Seeing BAcklogRejectsByPort alert in Netmaster
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Seeing BAcklogRejectsByPort alert in Netmaster


Article ID: 273650


Updated On:


NetMaster Network Management for TCP/IP


Customer is reporting alerts not seen before for BacklogRejectsByPort.  

Please clarify what is happening and what may need to be adjusted to alleviate these alerts.  

If I understand the message correctly, the setting of 20 conns (connections?) is set too low for the resource called <stc-id>.  I'm just not clear on what I need to look at to accurately adjust this or if it is even needed. 
Customer wants to know why this occurred and if they need to be concerned about it. 

Alert Description

  ASMON (TCPIP-TCP(1414)): BacklogRejectsByPort High, 124 conns > 20 conns

Alert History
  Created at .................. THU 24-AUG-2023  20.31.44
  Last Updated at ............. THU 24-AUG-2023  20.31.44
  Number of occurrences ....... 1
  Last occurred at ............ THU 24-AUG-2023  20.31.44

Alert Identification
  Severity ............ 3 (Medium)

System Name.......... NETMSTR

System Identifier.... NETMSTR

  Application ......... TCP/IP Services

  Alert Class ......... ASPMHIGH
  Class Description ... Address Space Monitor Upper Limit Status

Alert Description
ASMON (TCPIP-TCP(1414)): BacklogRejectsByPort High, 124 conns > 20 conns
Class Description ... Address Space Monitor Upper Limit Status

Resource ............ <stc-id>

Alert Text
Counter attribute BacklogRejectsByPort measures Connections rejected
due to backlog exceeded.

Alert Explanation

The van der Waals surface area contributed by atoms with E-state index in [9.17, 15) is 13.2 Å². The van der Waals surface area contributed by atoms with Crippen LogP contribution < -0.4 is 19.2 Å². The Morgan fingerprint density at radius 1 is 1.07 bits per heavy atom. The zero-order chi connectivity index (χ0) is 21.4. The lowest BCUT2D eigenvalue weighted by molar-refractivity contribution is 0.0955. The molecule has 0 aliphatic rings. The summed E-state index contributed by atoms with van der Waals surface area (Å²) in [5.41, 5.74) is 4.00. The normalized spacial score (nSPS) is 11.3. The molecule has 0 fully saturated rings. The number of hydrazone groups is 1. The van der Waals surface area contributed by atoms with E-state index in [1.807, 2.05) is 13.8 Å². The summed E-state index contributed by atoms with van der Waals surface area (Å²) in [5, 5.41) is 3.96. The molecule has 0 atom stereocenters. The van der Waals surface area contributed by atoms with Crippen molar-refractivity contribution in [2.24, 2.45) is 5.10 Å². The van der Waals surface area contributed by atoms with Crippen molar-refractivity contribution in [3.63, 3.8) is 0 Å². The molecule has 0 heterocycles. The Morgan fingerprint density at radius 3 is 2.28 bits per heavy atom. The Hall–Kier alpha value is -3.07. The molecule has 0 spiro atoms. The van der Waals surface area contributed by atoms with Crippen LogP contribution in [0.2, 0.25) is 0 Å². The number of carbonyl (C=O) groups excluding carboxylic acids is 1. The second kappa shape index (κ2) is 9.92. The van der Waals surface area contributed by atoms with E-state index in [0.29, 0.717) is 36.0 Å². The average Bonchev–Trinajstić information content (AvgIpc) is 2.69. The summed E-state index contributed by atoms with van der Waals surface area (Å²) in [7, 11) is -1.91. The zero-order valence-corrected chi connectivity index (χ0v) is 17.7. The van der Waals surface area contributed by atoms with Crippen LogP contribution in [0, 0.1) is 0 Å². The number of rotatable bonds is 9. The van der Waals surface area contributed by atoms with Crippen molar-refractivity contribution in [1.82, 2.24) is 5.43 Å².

A High Value data sample was returned for the BacklogRejectsByPort attribute
of resource  ASMON (TCPIP-TCP(1414)) <stc-id>.

The latest sample value or rate is 124 conns.

This alert is raised when a sample value or rate exceeds the specified
high limit of 20 conns.



Release : 12.2


As the alert shows,  BacklogRejectsByPort refers to the attribute TCPCONR, which is the number of connections rejected due to backlog exceeded. 

Backlog in this case refers to the IBM TCP PROFILE parameter SOMAXCONN that specifies the maximum length for the connection request queue. 

Connection requests are coming in to the port faster than they can be completed, so are being rejected once the queue overflows. That event indicates a problem, and the alert would have been defined in the application to catch that.  


There is either a problem with masses of connection attempts within a very short time (port scan occurring, or runaway application), or there is a problem with port 1414 not completing connections - whether that is on the TCP/IP or application side. 

Questions to help determine cause:
1) did the alert clear and everything is working again, or does the problem persist?

2) Was this the only alert or were other ports/applications impacted as well?

3) Was a new application implemented that may be problematic?